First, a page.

Top 10 Tax Deductions For Active Traders
By Robert A. Green, CPA, GreenTraderTax.com
Active traders qualifying for trader tax status (TTS) maximize these deductions in the following ways:
1. Home-office (HO) deductions
Use the square footage or rooms method to allocate every expense of your home including mortgage interest, real estate taxes, rent, utilities, repairs and maintenance, insurance and depreciation. The IRS limits use of HO expenses by requiring business income to offset the deduction, except for the mortgage interest and real estate tax portion. Link the HO Form 8829 to TTS trading gains or transfer some to Schedule C to unlock the HO deduction. If you have trading losses, carry over unallowed HO deductions to subsequent tax year(s). Converting personal home expenses to business use is great.
2. Additions and improvements to office
Consider an addition or improvements to your home office like building more space, replacing windows, walls, and flooring. Depreciate residential real property over 39 years on a straight-line basis. If you rent or own an outside office, depreciation rules are more attractive. The Protecting Americans From Tax Hikes (PATH) Act of 2015 created “qualified improvement property.” It’s a new class of nonresidential real property, excluding additions like increasing square footage. Use 50% bonus depreciation on qualified improvement property placed in service in 2016. PATH extended bonus depreciation through 2019.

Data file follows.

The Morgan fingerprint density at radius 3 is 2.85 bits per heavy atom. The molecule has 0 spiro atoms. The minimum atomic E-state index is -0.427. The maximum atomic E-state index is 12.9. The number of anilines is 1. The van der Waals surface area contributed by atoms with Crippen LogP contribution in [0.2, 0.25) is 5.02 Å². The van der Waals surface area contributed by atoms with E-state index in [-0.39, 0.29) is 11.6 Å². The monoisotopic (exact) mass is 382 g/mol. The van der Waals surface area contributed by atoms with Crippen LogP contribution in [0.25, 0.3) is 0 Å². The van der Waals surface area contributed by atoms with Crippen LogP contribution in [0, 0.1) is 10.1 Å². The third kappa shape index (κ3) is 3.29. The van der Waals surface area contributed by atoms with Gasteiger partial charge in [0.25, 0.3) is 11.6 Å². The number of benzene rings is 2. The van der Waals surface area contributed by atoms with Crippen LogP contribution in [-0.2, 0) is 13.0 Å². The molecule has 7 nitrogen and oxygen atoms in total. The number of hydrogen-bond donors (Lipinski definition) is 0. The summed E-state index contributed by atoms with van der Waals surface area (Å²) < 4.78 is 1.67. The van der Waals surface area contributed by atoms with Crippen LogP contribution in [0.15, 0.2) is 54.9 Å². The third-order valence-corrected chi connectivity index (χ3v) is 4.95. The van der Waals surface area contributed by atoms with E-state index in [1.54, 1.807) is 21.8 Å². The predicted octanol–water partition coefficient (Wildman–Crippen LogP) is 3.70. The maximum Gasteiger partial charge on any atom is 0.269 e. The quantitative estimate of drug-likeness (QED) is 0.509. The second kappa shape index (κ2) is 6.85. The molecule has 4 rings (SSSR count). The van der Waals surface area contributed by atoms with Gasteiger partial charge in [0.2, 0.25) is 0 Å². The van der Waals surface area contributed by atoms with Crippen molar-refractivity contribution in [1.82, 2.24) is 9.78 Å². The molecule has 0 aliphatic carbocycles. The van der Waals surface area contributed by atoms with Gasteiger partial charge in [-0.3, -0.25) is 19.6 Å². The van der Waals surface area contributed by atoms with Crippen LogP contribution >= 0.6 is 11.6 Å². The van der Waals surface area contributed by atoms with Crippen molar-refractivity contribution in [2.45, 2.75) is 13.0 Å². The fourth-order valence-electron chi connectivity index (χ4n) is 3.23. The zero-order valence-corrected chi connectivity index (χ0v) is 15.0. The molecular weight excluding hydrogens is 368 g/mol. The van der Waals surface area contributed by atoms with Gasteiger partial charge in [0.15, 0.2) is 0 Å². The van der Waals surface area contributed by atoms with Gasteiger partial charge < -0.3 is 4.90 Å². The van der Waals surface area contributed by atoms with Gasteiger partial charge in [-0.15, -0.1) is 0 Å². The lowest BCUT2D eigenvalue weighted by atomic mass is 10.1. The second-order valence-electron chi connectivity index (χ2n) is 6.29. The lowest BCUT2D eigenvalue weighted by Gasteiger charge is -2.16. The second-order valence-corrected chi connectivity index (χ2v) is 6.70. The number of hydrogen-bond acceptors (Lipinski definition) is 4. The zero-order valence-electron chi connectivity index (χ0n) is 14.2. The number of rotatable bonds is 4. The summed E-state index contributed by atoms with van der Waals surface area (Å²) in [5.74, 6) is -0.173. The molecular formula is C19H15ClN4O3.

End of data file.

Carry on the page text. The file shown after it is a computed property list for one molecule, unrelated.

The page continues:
3. Tangible property expensing
Expense new tangible property items up to $2,500 per item. Before 2015, the IRS threshold for capitalization with depreciation vs. full expensing was $500. When you purchase a new trading computer system its best to arrange separate invoices for each item not exceeding $2,500.
4. Section 179 (100%) depreciation
For equipment, furniture and fixtures above the tangible property threshold ($2,500), use Section 179 depreciation allowing 100% depreciation expense in the first year. PATH made permanent generous Section 179 limits. The 2016 limit is $500,000 on new and used equipment including off-the-shelf computer software. The IRS limits the use of Section 179 depreciation by requiring income to offset the deduction. Look to business trading gains, other business income or wages, from either spouse, if filing joint.
5. Automated trading systems